If you start to find you are not managing with all the day-to-day tasks alongside caring you can request a carer’s assessment or contact your local carers service for advice. This will allow you to explore options for outside support, such as laundry services, or employing a cleaner.
To help with the costs of caring it is important to make sure you and the person you care for are receiving all the financial help you are entitled to. As the person you care for needs more support their entitlement to disability benefits can increase. Talk to your local carer service or advice service for more information. Also see our money and benefits section.

Getting support when the dementia progresses 

As the dementia progresses you may need extra support and regular breaks from caring. Some carers do find they reach a point where they are no longer able or confident to continue with the caring role. 
If you feel you are becoming very tired or not managing:

The more demanding your caring role, the more important it is that you receive support. This may include regular breaks or, as it is often referred to, respite. Respite can come in many different forms from a few hours weekly, to longer one-off breaks. Breaks can be taken with the person you care for or separately. The important thing is that you get a break from the normal demands of life. The break should primarily meet your needs as a carer although the person with dementia may also benefit.
You may reach a stage where, however much you want to continue to care at home, it may not be practically possible. start thinking about residential care for the person you care.
Stepping back can often have a positive effect on your relationship with the person you care for as a lot of the everyday strain of caring is removed and you can spend time enjoying one another’s company. If a person moves into residential care, you are still able to make a valuable contribution to the person’s care. Friends and family often play an important role in the social and emotional wellbeing of the person with dementia.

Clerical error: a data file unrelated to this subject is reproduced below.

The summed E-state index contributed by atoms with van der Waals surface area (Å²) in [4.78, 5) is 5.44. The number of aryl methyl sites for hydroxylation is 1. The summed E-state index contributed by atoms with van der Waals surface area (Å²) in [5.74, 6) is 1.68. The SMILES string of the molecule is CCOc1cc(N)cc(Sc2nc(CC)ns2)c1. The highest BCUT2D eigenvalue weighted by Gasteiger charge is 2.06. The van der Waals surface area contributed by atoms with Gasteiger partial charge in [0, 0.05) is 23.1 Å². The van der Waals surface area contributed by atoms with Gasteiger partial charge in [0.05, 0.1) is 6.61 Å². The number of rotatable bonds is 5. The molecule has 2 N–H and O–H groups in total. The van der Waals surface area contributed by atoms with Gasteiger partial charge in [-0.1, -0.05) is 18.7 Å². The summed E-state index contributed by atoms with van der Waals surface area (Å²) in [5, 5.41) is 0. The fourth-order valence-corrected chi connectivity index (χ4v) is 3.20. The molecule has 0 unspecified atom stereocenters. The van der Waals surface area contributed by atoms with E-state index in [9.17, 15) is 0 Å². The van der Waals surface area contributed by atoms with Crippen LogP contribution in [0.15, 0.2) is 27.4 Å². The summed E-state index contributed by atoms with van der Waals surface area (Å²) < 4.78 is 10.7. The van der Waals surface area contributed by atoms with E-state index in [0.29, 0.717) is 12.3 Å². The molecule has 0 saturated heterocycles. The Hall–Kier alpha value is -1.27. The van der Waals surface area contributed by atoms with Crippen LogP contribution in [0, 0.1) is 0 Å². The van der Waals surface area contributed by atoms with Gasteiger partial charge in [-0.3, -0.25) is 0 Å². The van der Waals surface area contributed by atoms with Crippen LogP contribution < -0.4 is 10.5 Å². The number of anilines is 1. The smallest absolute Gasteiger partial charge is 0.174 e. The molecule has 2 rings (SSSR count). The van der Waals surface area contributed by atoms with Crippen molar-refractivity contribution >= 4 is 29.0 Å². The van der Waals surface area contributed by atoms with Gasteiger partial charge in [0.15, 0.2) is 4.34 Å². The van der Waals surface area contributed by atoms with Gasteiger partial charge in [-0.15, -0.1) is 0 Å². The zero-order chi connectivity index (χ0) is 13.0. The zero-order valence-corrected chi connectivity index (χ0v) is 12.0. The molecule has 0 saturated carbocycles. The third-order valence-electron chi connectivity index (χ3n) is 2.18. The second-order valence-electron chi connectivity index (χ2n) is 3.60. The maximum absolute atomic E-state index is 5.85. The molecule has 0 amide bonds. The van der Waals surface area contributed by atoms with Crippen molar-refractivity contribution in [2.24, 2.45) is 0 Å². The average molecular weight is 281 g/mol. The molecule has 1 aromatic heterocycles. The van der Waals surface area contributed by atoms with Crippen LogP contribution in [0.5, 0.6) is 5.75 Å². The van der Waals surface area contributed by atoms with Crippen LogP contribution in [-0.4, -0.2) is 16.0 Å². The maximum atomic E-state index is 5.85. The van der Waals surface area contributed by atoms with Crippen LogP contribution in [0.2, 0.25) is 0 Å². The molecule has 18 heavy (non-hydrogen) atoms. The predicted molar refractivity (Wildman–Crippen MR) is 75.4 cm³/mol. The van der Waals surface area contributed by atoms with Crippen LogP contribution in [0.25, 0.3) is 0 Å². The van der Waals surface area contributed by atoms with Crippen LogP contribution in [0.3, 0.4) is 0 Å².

• Contact your local social care or carers service to request a carer’s assessment and community care assessment.
  • Be honest in your carer’s assessment about your own health as it may help you to receive more support.
  • If you have already had a carer’s assessment or a community care assessment in place, and things have changed, request a review.
  • Ask for a referral to the local community mental health team if you are struggling with changing behaviours.
  • Don’t feel guilty about taking a break, make sure it is the right break for you as the carer.

Getting help with personal care at home 

Understandably, some carers and the person they care for, can be apprehensive about accepting outside help. However, getting support and taking a break will help you to keep well and able to continue to care at home for longer. For some carers, if caring becomes physically impossible to manage, getting outside help is essential.
When the time comes to introduce outside support, it can help to do so gradually. People with dementia have very specific needs and can be particularly sensitive to change, often responding badly to new people and environments. Having information early on will enable you and the person with dementia the opportunity to explore different types of care.
The care and support system and regulations around whether you need to pay for care, are complicated. Therefore, it is important to get good information, from a UK organisation or a local carers or dementia service.
If you are considering getting help for the person you care for, often known as replacement care, it is important you have confidence in the service. Ask the provider whether the staff have undertaken specific dementia training and if the care staff and timings of visits will be consistent. Carers Trust and Age UK have some excellent guides on choosing care, and what questions to ask. You can also use the CQC (Care Quality Commission) website or telephone them to check availability, and standards of care in your local area.
Next in the Carers Road Map guide: Different types of care options